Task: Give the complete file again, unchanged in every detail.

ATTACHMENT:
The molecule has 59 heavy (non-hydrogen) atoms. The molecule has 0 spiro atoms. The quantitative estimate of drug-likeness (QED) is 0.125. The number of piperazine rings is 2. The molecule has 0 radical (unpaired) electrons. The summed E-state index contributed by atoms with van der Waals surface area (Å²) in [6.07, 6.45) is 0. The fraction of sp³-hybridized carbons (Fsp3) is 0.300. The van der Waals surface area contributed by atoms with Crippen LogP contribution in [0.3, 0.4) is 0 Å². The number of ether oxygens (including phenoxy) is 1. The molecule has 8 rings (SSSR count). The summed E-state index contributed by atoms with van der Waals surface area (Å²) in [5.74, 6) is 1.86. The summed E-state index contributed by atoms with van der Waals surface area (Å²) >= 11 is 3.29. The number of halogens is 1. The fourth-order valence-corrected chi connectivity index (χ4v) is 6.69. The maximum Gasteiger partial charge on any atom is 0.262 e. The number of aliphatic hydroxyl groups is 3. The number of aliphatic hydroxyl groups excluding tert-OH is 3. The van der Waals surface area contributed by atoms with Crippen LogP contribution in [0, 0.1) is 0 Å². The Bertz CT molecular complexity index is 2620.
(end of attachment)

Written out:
The molecule has 59 heavy (non-hydrogen) atoms. The molecule has 0 spiro atoms. The quantitative estimate of drug-likeness (QED) is 0.125. The number of piperazine rings is 2. The molecule has 0 radical (unpaired) electrons. The summed E-state index contributed by atoms with van der Waals surface area (Å²) in [6.07, 6.45) is 0. The fraction of sp³-hybridized carbons (Fsp3) is 0.300. The van der Waals surface area contributed by atoms with Crippen LogP contribution in [0.3, 0.4) is 0 Å². The number of ether oxygens (including phenoxy) is 1. The molecule has 8 rings (SSSR count). The summed E-state index contributed by atoms with van der Waals surface area (Å²) in [5.74, 6) is 1.86. The summed E-state index contributed by atoms with van der Waals surface area (Å²) >= 11 is 3.29. The number of halogens is 1. The fourth-order valence-corrected chi connectivity index (χ4v) is 6.69. The maximum Gasteiger partial charge on any atom is 0.262 e. The number of aliphatic hydroxyl groups is 3. The number of aliphatic hydroxyl groups excluding tert-OH is 3. The van der Waals surface area contributed by atoms with Crippen LogP contribution in [0, 0.1) is 0 Å². The Bertz CT molecular complexity index is 2620.